With only a few months' training under her belt, GardenSite's own Flori Bosnigeanu took part in this year's Great Birmingham Run, raising over £500 for the city's Children's Hospital.
When the weather becomes too cold and damp to sit outside or host a barbecue it's time to safeguard your garden furniture, Nathan James Dodd reviews the covers that offer protection from wind, rain and snow until next year.
Over the colder, wetter months you have to ensure that valuable garden furniture and equipment is protected against the elements.
Bosmere are the major manufacturer of waterproof and UV stabilised outdoor waterproof covers for all kinds of garden furniture. Their circular and rectangular patio set covers are manufactured from top quality material with a wipe clean surface. Different sizes are available for 4 – 10 seater patio tables, and they come in square and rectangular shapes. Brass coated eyelets, strings and cord locks enable for effective fastening.
Furniture covers of all all types and sizes are specially shaped to fit specific items. Benches, folding chairs, armchairs and sun loungers are also no problem with Bosmere Cover Up and Premier furniture covers. Whether they are giant or just large, parasols can be protected as well as variously designed patio heaters including chimeneas.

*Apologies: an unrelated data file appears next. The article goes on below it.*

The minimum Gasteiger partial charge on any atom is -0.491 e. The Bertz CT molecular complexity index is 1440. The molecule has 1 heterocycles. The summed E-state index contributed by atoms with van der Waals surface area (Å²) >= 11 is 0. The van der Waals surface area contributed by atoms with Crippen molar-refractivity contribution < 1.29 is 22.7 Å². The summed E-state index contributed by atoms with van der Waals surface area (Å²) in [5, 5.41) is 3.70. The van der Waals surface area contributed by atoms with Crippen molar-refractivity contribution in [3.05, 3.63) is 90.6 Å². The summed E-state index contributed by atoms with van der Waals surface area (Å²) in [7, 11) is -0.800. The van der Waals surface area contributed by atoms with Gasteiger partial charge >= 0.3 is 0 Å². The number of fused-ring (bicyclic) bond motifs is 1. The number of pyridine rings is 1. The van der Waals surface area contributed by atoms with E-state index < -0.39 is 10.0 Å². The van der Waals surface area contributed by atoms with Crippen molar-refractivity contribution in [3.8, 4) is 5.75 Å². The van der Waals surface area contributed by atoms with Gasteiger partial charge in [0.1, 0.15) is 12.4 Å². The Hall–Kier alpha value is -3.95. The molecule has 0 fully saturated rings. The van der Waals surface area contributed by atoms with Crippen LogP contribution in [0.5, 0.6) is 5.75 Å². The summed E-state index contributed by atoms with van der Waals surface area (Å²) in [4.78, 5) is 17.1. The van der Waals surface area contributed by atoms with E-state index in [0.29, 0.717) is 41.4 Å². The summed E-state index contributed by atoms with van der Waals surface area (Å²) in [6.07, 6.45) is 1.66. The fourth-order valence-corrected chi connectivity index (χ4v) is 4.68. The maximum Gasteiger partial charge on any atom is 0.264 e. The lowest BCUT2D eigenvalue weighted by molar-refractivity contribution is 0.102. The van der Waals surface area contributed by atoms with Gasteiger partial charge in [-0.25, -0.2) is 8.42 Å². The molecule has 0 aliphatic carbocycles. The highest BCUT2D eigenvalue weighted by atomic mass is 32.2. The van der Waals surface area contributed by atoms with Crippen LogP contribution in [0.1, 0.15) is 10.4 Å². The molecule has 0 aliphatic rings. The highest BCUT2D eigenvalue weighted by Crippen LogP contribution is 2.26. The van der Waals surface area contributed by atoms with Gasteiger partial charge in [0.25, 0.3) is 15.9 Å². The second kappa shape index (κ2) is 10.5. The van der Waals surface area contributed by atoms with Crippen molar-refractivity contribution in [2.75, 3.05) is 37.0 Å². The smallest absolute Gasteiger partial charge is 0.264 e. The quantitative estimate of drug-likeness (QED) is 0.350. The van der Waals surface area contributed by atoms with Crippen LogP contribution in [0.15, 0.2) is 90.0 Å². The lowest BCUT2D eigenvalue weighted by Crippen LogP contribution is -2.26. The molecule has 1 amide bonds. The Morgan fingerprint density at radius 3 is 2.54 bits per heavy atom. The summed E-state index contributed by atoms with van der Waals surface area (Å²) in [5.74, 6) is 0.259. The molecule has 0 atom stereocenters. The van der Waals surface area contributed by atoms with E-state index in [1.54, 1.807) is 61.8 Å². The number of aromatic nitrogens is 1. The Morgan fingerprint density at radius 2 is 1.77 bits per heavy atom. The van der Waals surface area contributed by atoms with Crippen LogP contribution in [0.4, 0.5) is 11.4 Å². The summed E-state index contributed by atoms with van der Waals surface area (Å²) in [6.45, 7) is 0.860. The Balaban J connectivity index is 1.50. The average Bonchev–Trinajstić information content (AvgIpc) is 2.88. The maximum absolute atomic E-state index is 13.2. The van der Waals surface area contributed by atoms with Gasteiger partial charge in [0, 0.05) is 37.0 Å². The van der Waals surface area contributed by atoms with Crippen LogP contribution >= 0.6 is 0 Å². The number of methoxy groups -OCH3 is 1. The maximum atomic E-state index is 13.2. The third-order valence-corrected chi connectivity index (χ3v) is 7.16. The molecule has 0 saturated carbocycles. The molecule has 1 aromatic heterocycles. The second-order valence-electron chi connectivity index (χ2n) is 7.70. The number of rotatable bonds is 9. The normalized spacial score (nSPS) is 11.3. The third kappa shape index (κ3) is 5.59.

If you have children, they'll be unhappy that the trampoline will be out of bounds for a while but relieved to know that a trampoline cover will keep it in perfect condition until the following year. Hammocks and swings can also be covered but probably more important to adults will be the barbecue.
Barbecue covers come in various sizes to fit basic kettle BBQ to the largest super grills. And it's not only winter protection that's important, summer rain showers aren't exactly unknown, and these hardwearing covers are perfect to use all year round.
Create a Halloween party in your house or garden with ideas and suggestions from David Coton that will keep your children and neighbours thrilled and spooked on the 31st October.
Looking for some advice on how to decorate your garden for halloween? David Coton has some great ideas to help you create a horror themed garden to scare your neighbours and any trick & treaters who come to your door.
Used originally to frighten away evil spirits, now placed near the front door to deter trick or treaters, carved pumpkins have been part of Halloween for a very long time. Here Martyn Loach explains the process of creating the scariest pumpkin in your street.
To grow the biggest, scariest pumpkin in time for Halloween isn't easy as they take some time to mature and prefer a warm climate. To have the best chance of success Martyn Loach recommends sowing seed indoors during April and then planting out in late May or June.